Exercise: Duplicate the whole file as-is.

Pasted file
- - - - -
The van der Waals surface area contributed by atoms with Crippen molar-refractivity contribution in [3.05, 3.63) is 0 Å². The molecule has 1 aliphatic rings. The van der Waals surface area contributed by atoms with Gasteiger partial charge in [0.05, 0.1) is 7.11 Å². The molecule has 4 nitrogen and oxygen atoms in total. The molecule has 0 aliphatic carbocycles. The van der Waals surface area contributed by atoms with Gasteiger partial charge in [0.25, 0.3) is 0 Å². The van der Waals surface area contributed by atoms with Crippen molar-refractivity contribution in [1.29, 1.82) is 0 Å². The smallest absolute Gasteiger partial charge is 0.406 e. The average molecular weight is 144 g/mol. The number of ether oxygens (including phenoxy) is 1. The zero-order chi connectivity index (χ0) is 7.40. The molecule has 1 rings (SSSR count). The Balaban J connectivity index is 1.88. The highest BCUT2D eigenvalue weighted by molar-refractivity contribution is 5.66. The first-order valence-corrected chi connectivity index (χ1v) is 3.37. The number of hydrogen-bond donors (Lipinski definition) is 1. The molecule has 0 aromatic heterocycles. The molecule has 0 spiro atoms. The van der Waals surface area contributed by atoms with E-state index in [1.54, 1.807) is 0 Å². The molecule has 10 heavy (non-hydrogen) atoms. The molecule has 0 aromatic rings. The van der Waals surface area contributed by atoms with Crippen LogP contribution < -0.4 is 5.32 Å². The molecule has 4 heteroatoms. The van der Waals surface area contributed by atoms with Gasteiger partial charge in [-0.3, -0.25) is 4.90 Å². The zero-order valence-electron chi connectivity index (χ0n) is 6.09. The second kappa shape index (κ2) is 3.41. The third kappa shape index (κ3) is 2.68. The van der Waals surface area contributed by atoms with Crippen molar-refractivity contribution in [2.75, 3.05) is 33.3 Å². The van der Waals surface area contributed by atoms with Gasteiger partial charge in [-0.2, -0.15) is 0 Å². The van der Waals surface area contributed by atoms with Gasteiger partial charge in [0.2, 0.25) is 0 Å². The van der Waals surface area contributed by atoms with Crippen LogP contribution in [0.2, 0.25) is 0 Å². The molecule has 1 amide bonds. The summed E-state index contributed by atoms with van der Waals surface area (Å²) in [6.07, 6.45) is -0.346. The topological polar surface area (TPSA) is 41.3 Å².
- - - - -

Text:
The van der Waals surface area contributed by atoms with Crippen molar-refractivity contribution in [3.05, 3.63) is 0 Å². The molecule has 1 aliphatic rings. The van der Waals surface area contributed by atoms with Gasteiger partial charge in [0.05, 0.1) is 7.11 Å². The molecule has 4 nitrogen and oxygen atoms in total. The molecule has 0 aliphatic carbocycles. The van der Waals surface area contributed by atoms with Gasteiger partial charge in [0.25, 0.3) is 0 Å². The van der Waals surface area contributed by atoms with Crippen molar-refractivity contribution in [1.29, 1.82) is 0 Å². The smallest absolute Gasteiger partial charge is 0.406 e. The average molecular weight is 144 g/mol. The number of ether oxygens (including phenoxy) is 1. The zero-order chi connectivity index (χ0) is 7.40. The molecule has 1 rings (SSSR count). The Balaban J connectivity index is 1.88. The highest BCUT2D eigenvalue weighted by molar-refractivity contribution is 5.66. The first-order valence-corrected chi connectivity index (χ1v) is 3.37. The number of hydrogen-bond donors (Lipinski definition) is 1. The molecule has 0 aromatic heterocycles. The molecule has 0 spiro atoms. The van der Waals surface area contributed by atoms with E-state index in [1.54, 1.807) is 0 Å². The molecule has 10 heavy (non-hydrogen) atoms. The molecule has 0 aromatic rings. The van der Waals surface area contributed by atoms with Crippen LogP contribution < -0.4 is 5.32 Å². The molecule has 4 heteroatoms. The van der Waals surface area contributed by atoms with Gasteiger partial charge in [-0.3, -0.25) is 4.90 Å². The zero-order valence-electron chi connectivity index (χ0n) is 6.09. The second kappa shape index (κ2) is 3.41. The third kappa shape index (κ3) is 2.68. The van der Waals surface area contributed by atoms with Crippen molar-refractivity contribution in [2.75, 3.05) is 33.3 Å². The van der Waals surface area contributed by atoms with Gasteiger partial charge in [-0.2, -0.15) is 0 Å². The van der Waals surface area contributed by atoms with Gasteiger partial charge in [0.2, 0.25) is 0 Å². The van der Waals surface area contributed by atoms with Crippen LogP contribution in [0.2, 0.25) is 0 Å². The molecule has 1 amide bonds. The summed E-state index contributed by atoms with van der Waals surface area (Å²) in [6.07, 6.45) is -0.346. The topological polar surface area (TPSA) is 41.3 Å².